Specific Reading and Learning Disorders
Specific Reading and Learning Disorders occur when a child has persistent difficulties with learning and using academic skills, and their academic skills fall below the expected level for the child’s age. These difficulties must have persisted for at least 6-months despite intervention to target the academic difficulties (e.g., extra assistance at school, private tutoring, speech pathology intervention). Children may have difficulties in a range of academic areas, such as:
Reading words (slow, effortful, or inaccurate)
Understanding what is read
Number facts or calculations
As Clinical Neuropsychologists, our diagnoses are based off the Diagnostic and Statistical Manual of Mental Disorders (5th Edition), which uses the term Specific Learning Disorder (SLD) to refer to children with academic difficulties in any of the above areas. A formal diagnosis of an SLD will including a specification of which areas a child has difficulty in (for example, a diagnosis may be “Specific Learning Disorder with impairment in word reading accuracy and spelling accuracy”). However, there are several other terms that can be used to refer to Specific Reading and Learning Disorders, such as Dyslexia, Dyscalculia, or Dysgraphia.
Dyslexia is commonly used when a child has difficulties learning to read. As Clinical Neuropsychologists, we use the term dyslexia to refer to children who have a specific pattern of difficulty reading words, recognising words accurately and fluently, and spelling. These children also typically have a weakness in their phonological awareness and phonics skills (understanding the sounds that make up language, and the relationship between sounds and letters).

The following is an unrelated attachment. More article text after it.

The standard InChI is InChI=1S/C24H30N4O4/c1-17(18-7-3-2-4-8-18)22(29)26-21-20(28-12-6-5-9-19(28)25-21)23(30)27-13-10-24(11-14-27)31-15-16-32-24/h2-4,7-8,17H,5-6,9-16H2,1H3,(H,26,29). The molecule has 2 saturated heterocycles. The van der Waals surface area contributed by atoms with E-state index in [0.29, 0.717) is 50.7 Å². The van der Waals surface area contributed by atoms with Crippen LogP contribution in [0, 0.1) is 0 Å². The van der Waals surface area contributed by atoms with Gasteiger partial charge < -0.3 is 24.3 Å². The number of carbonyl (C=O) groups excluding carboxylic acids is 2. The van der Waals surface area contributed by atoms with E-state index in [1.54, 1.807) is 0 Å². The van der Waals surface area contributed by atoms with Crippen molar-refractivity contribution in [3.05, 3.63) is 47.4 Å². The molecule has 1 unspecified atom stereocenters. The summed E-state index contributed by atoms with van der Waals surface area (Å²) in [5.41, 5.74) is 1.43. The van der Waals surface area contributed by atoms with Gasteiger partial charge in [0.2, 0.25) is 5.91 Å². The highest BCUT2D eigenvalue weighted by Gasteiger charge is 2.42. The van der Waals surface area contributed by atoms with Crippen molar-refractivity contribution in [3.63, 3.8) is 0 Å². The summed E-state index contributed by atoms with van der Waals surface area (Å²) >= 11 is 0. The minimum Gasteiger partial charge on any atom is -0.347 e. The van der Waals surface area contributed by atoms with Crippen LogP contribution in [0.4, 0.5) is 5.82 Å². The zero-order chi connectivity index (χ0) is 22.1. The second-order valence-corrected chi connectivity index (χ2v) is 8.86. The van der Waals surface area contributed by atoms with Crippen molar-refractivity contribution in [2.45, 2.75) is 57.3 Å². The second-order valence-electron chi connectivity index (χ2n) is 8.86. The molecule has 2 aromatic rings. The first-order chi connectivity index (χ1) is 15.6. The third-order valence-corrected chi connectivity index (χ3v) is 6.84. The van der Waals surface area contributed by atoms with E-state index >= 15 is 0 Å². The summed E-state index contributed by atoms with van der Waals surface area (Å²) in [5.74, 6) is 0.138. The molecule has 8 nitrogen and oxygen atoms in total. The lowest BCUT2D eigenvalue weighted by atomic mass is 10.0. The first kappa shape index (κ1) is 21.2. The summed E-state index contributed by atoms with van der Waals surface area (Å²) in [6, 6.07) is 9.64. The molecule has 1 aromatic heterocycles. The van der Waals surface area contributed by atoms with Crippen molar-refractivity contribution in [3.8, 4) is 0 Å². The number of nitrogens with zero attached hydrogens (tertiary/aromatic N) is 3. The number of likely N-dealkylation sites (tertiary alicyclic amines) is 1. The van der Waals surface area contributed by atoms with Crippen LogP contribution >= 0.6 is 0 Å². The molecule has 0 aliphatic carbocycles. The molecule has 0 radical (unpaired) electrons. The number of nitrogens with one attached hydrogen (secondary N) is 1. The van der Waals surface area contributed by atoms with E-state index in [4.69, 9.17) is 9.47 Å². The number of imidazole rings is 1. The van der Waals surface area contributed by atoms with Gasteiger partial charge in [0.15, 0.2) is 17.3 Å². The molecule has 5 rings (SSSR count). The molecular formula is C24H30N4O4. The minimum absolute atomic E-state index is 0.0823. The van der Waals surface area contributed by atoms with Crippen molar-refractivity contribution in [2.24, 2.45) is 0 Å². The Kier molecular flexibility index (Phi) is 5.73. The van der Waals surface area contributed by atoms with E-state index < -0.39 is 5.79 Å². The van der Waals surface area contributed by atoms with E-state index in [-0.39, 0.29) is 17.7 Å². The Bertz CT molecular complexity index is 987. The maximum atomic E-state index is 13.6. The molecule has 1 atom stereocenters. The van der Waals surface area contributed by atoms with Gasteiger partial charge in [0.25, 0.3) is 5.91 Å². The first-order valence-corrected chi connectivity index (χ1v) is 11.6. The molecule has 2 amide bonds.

Dyscalculia is a term used to refer to a pattern of difficulties related to mathematics, specifically difficulty processing numerical information, learning mathematical facts, and performing accurate and/or fluent calculations.
Dysgraphia refers to difficulties with writing and written expression, including fine-motor difficulties that impact handwriting, and difficulties with organising ideas and structuring written output.
A neuropsychological assessment for Specific Reading and Learning Disorders starts with a parent interview to understand your child’s early development, including their language, developing phonological awareness in kindergarten (e.g., learning rhyme), and their academic progress. It will also include asking your child’s teacher to complete a questionnaire about their behaviours and performance in the classroom, which may be followed-up with an email or phone conversation. One-on-one assessment with your child will include a comprehensive assessment of their academic skills, as well as intelligence, attention, working memory, language, learning, and executive functioning skills. As well as potentially diagnosing SLD (where applicable), the neuropsychological assessment can also provide an understanding of the other factors that may be impacting a child’s reduced academic development, and provide specific strategies to support their ongoing learning.